LITTLE ROCK, Ark. (AP) -- Union members at the Cooper Tire and Rubber Co. factory in Texarkana have voted overwhelmingly to approve a three-year contract laden with concessions as part of an effort to keep the plant operating.
Saturday's vote was 84 percent in favor and 16 percent opposed. Members of the United Steelworkers Local 752L agreed during a two-hour meeting on Friday to put the proposal to a vote.
The 1,400 workers agreed to no wage increases for the three years, changes in the health plan that will save the company money and, in some cases, cost workers more. The present contract was to expire in 2010 but the one approved Saturday will take its place, effective Jan. 20, if Cooper Tire keeps the plant open.
Findlay, Ohio-based Cooper Tire is evaluating its four U.S. plants and says it intends to close one of them because of high costs and lower demand. Plants at Findlay; Albany, Ga.; and Tupelo, Miss. are competing to stay open. Union workers at Findlay have agreed to a pay cut to help bring costs down. The company is to announce its decision Jan. 19.
The Albany plant has 1,300 workers, Findlay has 1,100 and Tupelo has 1,200.
The Texarkana contract protects all jobs, though some distribution center workers and janitors would take a slight pay cut. The pact would give the company a one-year break from paying into the pension fund, but workers would still get credit for that year to apply toward retirement.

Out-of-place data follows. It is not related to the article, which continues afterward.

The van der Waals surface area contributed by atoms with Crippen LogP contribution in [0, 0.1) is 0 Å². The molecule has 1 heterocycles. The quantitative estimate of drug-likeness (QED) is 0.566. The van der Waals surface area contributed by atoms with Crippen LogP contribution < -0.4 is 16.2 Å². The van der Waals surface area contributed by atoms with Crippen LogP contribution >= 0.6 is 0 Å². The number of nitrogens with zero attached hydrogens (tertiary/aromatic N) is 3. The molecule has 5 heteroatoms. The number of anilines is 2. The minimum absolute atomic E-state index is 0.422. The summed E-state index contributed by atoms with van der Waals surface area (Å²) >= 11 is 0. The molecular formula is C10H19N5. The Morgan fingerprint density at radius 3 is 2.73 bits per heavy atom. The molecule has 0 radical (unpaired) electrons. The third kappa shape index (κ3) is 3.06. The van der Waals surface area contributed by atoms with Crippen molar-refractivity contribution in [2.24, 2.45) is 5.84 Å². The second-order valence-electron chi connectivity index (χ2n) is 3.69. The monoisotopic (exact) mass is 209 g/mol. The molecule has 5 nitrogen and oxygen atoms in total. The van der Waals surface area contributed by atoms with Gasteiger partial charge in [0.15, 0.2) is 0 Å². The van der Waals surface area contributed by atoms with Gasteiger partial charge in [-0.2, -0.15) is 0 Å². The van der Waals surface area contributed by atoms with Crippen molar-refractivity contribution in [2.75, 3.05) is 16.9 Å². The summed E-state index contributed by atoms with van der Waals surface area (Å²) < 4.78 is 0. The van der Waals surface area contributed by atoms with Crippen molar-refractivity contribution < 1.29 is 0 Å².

Union election official Jay Wilson issued a statement Saturday saying the workers "would like the community to know that it has done its part in keeping this plant open. It is now up to Cooper to make the right decision."
Area officials say the plant has a $100 million direct annual economic impact on Texarkana, which is actually two cities that straddle the Arkansas-Texas border. The plant is on the Arkansas side, but most of the region's retail activity is on the Texas side. Thus, officials from both states have been involved in discussions to save the plant.
In 2005, workers at the plant went on strike for a month, narrowly voting to return to work and accept a contract that had them pay health insurance premiums for the first time. About a year later, Cooper Tire converted the factory to a "flex" plant, which trimmed the worker count from 1,900 and made the plant more adaptable to increases and decreases in production.
Steelworkers Local 752L President David Boone told workers Friday that Cooper Tire could restore the plant to continuous production status if the factory is kept open. Boone, backed by a unanimous executive committee, recommended passage of the new contract. However Boone and other union officials expressed their distaste for concessionary bargaining.
Boone told workers that they could make new gains once the economy begins to improve. But some workers acknowledged there is also the possibility that management would ask for new concessions if the economy continues its downward slide.
Cooper Tire officials did not immediately return calls from the AP for comment.